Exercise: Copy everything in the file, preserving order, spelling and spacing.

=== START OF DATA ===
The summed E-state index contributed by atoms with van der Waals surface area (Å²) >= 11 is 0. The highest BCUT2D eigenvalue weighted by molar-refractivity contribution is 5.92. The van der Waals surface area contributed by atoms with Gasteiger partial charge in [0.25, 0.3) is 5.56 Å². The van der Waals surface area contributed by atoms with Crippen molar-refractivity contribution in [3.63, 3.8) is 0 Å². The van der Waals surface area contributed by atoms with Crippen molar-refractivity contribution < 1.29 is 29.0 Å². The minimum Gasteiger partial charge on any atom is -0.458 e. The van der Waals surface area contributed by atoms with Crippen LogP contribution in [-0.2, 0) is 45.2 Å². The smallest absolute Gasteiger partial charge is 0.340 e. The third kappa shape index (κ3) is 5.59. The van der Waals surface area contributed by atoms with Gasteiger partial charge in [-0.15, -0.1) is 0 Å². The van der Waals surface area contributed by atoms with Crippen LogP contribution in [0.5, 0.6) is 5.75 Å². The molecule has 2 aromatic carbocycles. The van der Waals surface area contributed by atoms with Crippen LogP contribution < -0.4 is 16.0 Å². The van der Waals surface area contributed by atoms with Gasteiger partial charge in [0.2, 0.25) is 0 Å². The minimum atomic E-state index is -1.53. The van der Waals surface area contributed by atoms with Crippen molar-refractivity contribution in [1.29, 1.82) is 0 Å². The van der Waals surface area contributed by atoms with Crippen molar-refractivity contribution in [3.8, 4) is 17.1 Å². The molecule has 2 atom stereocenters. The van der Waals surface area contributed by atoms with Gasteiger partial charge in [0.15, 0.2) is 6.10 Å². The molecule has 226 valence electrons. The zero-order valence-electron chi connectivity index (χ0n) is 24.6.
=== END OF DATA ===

The summed E-state index contributed by atoms with van der Waals surface area (Å²) >= 11 is 0. The highest BCUT2D eigenvalue weighted by molar-refractivity contribution is 5.92. The van der Waals surface area contributed by atoms with Gasteiger partial charge in [0.25, 0.3) is 5.56 Å². The van der Waals surface area contributed by atoms with Crippen molar-refractivity contribution in [3.63, 3.8) is 0 Å². The van der Waals surface area contributed by atoms with Crippen molar-refractivity contribution < 1.29 is 29.0 Å². The minimum Gasteiger partial charge on any atom is -0.458 e. The van der Waals surface area contributed by atoms with Crippen LogP contribution in [-0.2, 0) is 45.2 Å². The smallest absolute Gasteiger partial charge is 0.340 e. The third kappa shape index (κ3) is 5.59. The van der Waals surface area contributed by atoms with Gasteiger partial charge in [-0.15, -0.1) is 0 Å². The van der Waals surface area contributed by atoms with Crippen LogP contribution in [0.5, 0.6) is 5.75 Å². The molecule has 2 aromatic carbocycles. The van der Waals surface area contributed by atoms with Crippen LogP contribution < -0.4 is 16.0 Å². The van der Waals surface area contributed by atoms with Gasteiger partial charge in [0.2, 0.25) is 0 Å². The minimum atomic E-state index is -1.53. The van der Waals surface area contributed by atoms with Crippen molar-refractivity contribution in [1.29, 1.82) is 0 Å². The van der Waals surface area contributed by atoms with Crippen molar-refractivity contribution in [3.8, 4) is 17.1 Å². The molecule has 2 atom stereocenters. The van der Waals surface area contributed by atoms with Gasteiger partial charge in [0.15, 0.2) is 6.10 Å². The molecule has 226 valence electrons. The zero-order valence-electron chi connectivity index (χ0n) is 24.6.